Below is a list of violent crimes you may be charged with, along with the elements the Prosecution must prove in order to obtain a conviction against you.

CRIMINAL THREATS

  • You intentionally made a threat to another person that you would seriously injure, or kill them;
  • The threat was communicated to the victim
  • The victim was absolutely certain that specifically intended to seriously injure, or kill them; and
  • It was reasonable for the victim to fear for their safety, or the safety of their family.

ASSAULT

  1. The Defendant did an act that by its nature would directly and probably result in the application of force to a person;
  2. The Defendant did that act willfully;
  3. When the Defendant acted, they were aware of facts that would lead a reasonable person to realize that their act by its nature would directly and probably result in the application of force to someone; and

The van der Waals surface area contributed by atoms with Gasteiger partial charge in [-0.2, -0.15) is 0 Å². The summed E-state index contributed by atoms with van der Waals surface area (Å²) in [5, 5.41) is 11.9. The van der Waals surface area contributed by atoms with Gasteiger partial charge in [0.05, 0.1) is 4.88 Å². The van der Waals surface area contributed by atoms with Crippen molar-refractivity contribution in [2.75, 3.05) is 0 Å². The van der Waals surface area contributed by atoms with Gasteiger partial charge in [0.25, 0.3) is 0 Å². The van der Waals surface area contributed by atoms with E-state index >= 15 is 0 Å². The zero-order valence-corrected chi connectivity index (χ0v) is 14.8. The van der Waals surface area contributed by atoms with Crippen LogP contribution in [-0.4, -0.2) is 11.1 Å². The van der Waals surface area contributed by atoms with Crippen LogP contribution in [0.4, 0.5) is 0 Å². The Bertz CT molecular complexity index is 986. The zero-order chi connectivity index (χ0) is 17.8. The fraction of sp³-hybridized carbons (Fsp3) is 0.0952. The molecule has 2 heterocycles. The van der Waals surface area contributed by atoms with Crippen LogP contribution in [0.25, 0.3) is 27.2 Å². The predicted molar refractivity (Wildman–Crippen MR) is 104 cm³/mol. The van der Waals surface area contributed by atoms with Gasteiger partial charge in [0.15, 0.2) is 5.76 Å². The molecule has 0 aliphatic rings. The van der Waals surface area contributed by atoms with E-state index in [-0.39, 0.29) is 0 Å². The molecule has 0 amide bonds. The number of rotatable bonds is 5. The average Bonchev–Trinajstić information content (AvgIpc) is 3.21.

4. When the Defendant acted, they had the present ability to apply force to a person.

ASSAULT WITH A CAUSTIC CHEMICAL

  1. The Defendant acted willfully;
  2. The Defendant acted maliciously;
  3. While acting willfully and with malice, the Defendant caused the Victim to be contacted by a substance;
  4. That substance was either a caustic chemical or a flammable substance; AND
  5. When the Defendant acted willfully and with malice, the Defendant simultaneously intended to disfigure the body or injure the flesh of the Victim

BATTERY

  1. The Defendant applied physical force, or caused physical force to be applied to the Victim;